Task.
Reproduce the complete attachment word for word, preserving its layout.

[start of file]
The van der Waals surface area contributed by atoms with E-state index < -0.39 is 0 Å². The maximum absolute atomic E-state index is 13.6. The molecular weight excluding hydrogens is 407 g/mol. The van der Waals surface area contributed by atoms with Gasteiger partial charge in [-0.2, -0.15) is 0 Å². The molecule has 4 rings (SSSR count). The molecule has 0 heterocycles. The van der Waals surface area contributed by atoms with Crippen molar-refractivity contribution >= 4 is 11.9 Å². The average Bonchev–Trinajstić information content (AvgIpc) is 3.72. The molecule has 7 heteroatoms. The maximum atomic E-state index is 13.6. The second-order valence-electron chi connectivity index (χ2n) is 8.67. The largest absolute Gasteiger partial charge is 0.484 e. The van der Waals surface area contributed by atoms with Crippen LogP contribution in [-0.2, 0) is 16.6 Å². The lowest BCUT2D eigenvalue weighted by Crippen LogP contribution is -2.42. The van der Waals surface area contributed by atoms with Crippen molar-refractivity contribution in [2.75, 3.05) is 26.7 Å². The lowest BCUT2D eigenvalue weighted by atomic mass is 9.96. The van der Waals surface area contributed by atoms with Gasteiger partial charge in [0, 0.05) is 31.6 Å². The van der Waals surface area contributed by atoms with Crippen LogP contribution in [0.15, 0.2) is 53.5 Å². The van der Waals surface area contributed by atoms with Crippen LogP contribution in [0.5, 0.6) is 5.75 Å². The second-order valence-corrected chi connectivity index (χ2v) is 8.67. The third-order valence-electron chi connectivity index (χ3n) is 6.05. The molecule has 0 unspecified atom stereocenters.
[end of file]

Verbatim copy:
The van der Waals surface area contributed by atoms with E-state index < -0.39 is 0 Å². The maximum absolute atomic E-state index is 13.6. The molecular weight excluding hydrogens is 407 g/mol. The van der Waals surface area contributed by atoms with Gasteiger partial charge in [-0.2, -0.15) is 0 Å². The molecule has 4 rings (SSSR count). The molecule has 0 heterocycles. The van der Waals surface area contributed by atoms with Crippen molar-refractivity contribution >= 4 is 11.9 Å². The average Bonchev–Trinajstić information content (AvgIpc) is 3.72. The molecule has 7 heteroatoms. The maximum atomic E-state index is 13.6. The second-order valence-electron chi connectivity index (χ2n) is 8.67. The largest absolute Gasteiger partial charge is 0.484 e. The van der Waals surface area contributed by atoms with Crippen LogP contribution in [-0.2, 0) is 16.6 Å². The lowest BCUT2D eigenvalue weighted by Crippen LogP contribution is -2.42. The van der Waals surface area contributed by atoms with Crippen molar-refractivity contribution in [2.75, 3.05) is 26.7 Å². The lowest BCUT2D eigenvalue weighted by atomic mass is 9.96. The van der Waals surface area contributed by atoms with Gasteiger partial charge in [0, 0.05) is 31.6 Å². The van der Waals surface area contributed by atoms with Crippen LogP contribution in [0.15, 0.2) is 53.5 Å². The van der Waals surface area contributed by atoms with Crippen LogP contribution in [0.5, 0.6) is 5.75 Å². The second-order valence-corrected chi connectivity index (χ2v) is 8.67. The third-order valence-electron chi connectivity index (χ3n) is 6.05. The molecule has 0 unspecified atom stereocenters.